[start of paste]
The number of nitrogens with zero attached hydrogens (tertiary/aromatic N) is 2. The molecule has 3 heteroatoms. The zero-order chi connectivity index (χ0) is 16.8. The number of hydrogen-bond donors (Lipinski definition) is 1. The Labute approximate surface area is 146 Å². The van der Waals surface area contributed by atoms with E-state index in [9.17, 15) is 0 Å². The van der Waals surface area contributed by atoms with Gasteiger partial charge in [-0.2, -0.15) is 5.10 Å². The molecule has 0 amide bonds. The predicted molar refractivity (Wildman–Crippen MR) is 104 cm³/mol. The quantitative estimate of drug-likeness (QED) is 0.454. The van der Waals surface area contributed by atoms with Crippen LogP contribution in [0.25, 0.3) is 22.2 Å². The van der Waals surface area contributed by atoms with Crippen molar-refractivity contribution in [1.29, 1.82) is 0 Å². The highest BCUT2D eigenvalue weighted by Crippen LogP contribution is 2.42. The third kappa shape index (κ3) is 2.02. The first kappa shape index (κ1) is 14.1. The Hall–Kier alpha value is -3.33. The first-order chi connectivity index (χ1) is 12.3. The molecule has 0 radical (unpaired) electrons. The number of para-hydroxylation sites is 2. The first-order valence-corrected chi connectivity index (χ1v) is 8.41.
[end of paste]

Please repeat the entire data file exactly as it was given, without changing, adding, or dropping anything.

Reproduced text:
The number of nitrogens with zero attached hydrogens (tertiary/aromatic N) is 2. The molecule has 3 heteroatoms. The zero-order chi connectivity index (χ0) is 16.8. The number of hydrogen-bond donors (Lipinski definition) is 1. The Labute approximate surface area is 146 Å². The van der Waals surface area contributed by atoms with E-state index in [9.17, 15) is 0 Å². The van der Waals surface area contributed by atoms with Gasteiger partial charge in [-0.2, -0.15) is 5.10 Å². The molecule has 0 amide bonds. The predicted molar refractivity (Wildman–Crippen MR) is 104 cm³/mol. The quantitative estimate of drug-likeness (QED) is 0.454. The van der Waals surface area contributed by atoms with Crippen LogP contribution in [0.25, 0.3) is 22.2 Å². The van der Waals surface area contributed by atoms with Crippen molar-refractivity contribution in [1.29, 1.82) is 0 Å². The highest BCUT2D eigenvalue weighted by Crippen LogP contribution is 2.42. The third kappa shape index (κ3) is 2.02. The first kappa shape index (κ1) is 14.1. The Hall–Kier alpha value is -3.33. The first-order chi connectivity index (χ1) is 12.3. The molecule has 0 radical (unpaired) electrons. The number of para-hydroxylation sites is 2. The first-order valence-corrected chi connectivity index (χ1v) is 8.41.